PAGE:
City Hall and Opera House in 1905
|Incorporated (town)||June 23, 1802|
|Incorporated||January 12, 1888|
|• Type||Mayor and council-manager|
|• Body||Waterville City Council|
|• Mayor||Nick Isgro|
|• City Manager||Mike Roy|
|• Total||14.05 sq mi (36.39 km2)|
|• Land||13.58 sq mi (35.17 km2)|
|• Water||0.47 sq mi (1.22 km2)|
|Elevation||108 ft (33 m)|
|• Density||1,222/sq mi (471.9/km2)|
|Time zone||UTC−5 (Eastern (EST))|
|• Summer (DST)||UTC−4 (EDT)|
|GNIS feature ID||0577893|
Waterville is a city in Kennebec County, Maine, United States, on the west bank of the Kennebec River. The city is home to Colby College and Thomas College. As of the 2010 census the population was 15,722, and in 2017 the estimated population was 16,600. Along with Augusta, Waterville is one of the principal cities of the Augusta-Waterville, ME Micropolitan Statistical Area.
- 1 History
- 2 Geography
- 3 Redevelopment
- 4 Demographics
- 5 Government
- 6 Transportation
- 7 Education
- 8 In popular culture
- 9 Media
- 10 Sister cities
- 11 Sites of interest
- 12 Notable people
- 13 See also
- 14 References
- 15 External links
The area now known as Waterville was once inhabited by the Canibas tribe of the Abenaki people. Called "Taconnet" after Chief Taconnet, the main village was located on the east bank of the Kennebec River at its confluence with the Sebasticook River at what is now Winslow. Known as "Ticonic" by English settlers, it was burned in 1692 during King William's War, after which the Canibas tribe abandoned the area. Fort Halifax was built by General John Winslow in 1754, and the last skirmish with indigenous peoples occurred on May 18, 1757.
The township would be organized as Kingfield Plantation, then incorporated as Winslow in 1771. When residents on the west side of the Kennebec found themselves unable to cross the river to attend town meetings, Waterville was founded from the western parts of Winslow and incorporated on June 23, 1802. In 1824 a bridge was built joining the communities. Early industries included fishing, lumbering, agriculture and ship building, with larger boats launched in spring during freshets. By the early 1900s, there were five shipyards in the community.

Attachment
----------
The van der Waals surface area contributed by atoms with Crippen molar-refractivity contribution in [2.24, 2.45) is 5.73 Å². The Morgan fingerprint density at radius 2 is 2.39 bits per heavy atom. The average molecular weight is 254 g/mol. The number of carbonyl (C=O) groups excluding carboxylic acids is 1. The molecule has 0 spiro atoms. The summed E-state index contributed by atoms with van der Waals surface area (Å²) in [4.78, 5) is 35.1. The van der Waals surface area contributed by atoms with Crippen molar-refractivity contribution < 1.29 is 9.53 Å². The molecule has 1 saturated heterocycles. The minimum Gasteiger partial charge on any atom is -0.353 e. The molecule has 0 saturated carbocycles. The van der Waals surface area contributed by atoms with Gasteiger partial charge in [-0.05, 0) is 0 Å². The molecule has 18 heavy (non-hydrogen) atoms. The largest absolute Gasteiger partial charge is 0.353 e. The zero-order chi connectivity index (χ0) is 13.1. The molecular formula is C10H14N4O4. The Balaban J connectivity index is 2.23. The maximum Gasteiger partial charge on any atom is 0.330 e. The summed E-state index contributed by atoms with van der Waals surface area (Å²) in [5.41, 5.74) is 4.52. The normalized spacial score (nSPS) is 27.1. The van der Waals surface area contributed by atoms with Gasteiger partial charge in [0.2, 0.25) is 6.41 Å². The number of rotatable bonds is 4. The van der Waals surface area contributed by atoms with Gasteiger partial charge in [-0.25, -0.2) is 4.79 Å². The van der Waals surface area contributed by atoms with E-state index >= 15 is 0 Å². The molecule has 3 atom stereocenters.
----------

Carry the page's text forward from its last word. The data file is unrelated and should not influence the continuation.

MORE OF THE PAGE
Ticonic Falls blocked navigation farther upriver, so Waterville developed as the terminus for trade and shipping. The Kennebec River and Messalonskee Stream provided water power for mills, including several sawmills, a gristmill, a sash and blind factory, a furniture factory, and a shovel handle factory. There was also a carriage and sleigh factory, boot shop, brickyard, and tannery. On September 27, 1849, the Androscoggin and Kennebec Railroad opened to Waterville. It would become part of the Maine Central Railroad, which in 1870 established locomotive and car repair shops in the thriving mill town. West Waterville (renamed Oakland) was set off as a town in 1873. Waterville was incorporated as a city on January 12, 1888.
The Ticonic Water Power & Manufacturing Company was formed in 1866 and soon built a dam across the Kennebec. After a change of ownership in 1873, the company began construction on what would become the Lockwood Manufacturing Company, a cotton textile plant. A second mill was added, and by 1900 the firm dominated the riverfront and employed 1,300 workers. Lockwood Mills survived until the mid-1950s. The iron Waterville-Winslow Footbridge opened in 1901, as a means for Waterville residents to commute to Winslow for work in the Hollingsworth & Whitney Co. and Wyandotte Worsted Co. mills, but in less than a year was carried away by the highest river level since 1832. Rebuilt in 1903, it would be called the Two Cent Bridge because of its toll. In 1902, the Beaux-Arts style City Hall and Opera House designed by George Gilman Adams was dedicated. In 2002, the C.F. Hathaway Company, one of the last remaining factories in the United States producing high-end dress shirts, was purchased by Warren Buffett's Berkshire Hathaway company and was closed after over 160 years of operation in the city.